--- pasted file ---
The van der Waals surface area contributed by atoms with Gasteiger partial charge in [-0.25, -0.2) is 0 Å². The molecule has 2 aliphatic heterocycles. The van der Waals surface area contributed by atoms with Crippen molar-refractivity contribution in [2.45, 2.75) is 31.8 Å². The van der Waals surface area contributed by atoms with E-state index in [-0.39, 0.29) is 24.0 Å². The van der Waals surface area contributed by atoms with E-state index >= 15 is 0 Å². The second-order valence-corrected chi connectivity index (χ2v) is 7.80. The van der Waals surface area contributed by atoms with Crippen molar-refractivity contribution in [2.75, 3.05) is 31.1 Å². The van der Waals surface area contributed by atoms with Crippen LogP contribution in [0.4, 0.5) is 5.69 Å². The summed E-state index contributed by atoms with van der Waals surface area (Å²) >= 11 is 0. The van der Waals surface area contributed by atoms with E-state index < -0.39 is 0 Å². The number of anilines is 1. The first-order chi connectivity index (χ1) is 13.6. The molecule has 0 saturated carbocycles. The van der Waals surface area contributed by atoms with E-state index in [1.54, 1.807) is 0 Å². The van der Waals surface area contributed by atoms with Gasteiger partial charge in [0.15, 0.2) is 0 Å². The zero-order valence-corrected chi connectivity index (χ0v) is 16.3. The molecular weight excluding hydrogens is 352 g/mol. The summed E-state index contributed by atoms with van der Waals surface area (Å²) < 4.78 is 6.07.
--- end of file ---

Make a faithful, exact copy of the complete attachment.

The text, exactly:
The van der Waals surface area contributed by atoms with Gasteiger partial charge in [-0.25, -0.2) is 0 Å². The molecule has 2 aliphatic heterocycles. The van der Waals surface area contributed by atoms with Crippen molar-refractivity contribution in [2.45, 2.75) is 31.8 Å². The van der Waals surface area contributed by atoms with E-state index in [-0.39, 0.29) is 24.0 Å². The van der Waals surface area contributed by atoms with E-state index >= 15 is 0 Å². The second-order valence-corrected chi connectivity index (χ2v) is 7.80. The van der Waals surface area contributed by atoms with Crippen molar-refractivity contribution in [2.75, 3.05) is 31.1 Å². The van der Waals surface area contributed by atoms with Crippen LogP contribution in [0.4, 0.5) is 5.69 Å². The summed E-state index contributed by atoms with van der Waals surface area (Å²) >= 11 is 0. The van der Waals surface area contributed by atoms with E-state index < -0.39 is 0 Å². The number of anilines is 1. The first-order chi connectivity index (χ1) is 13.6. The molecule has 0 saturated carbocycles. The van der Waals surface area contributed by atoms with E-state index in [1.54, 1.807) is 0 Å². The van der Waals surface area contributed by atoms with Gasteiger partial charge in [0.15, 0.2) is 0 Å². The zero-order valence-corrected chi connectivity index (χ0v) is 16.3. The molecular weight excluding hydrogens is 352 g/mol. The summed E-state index contributed by atoms with van der Waals surface area (Å²) < 4.78 is 6.07.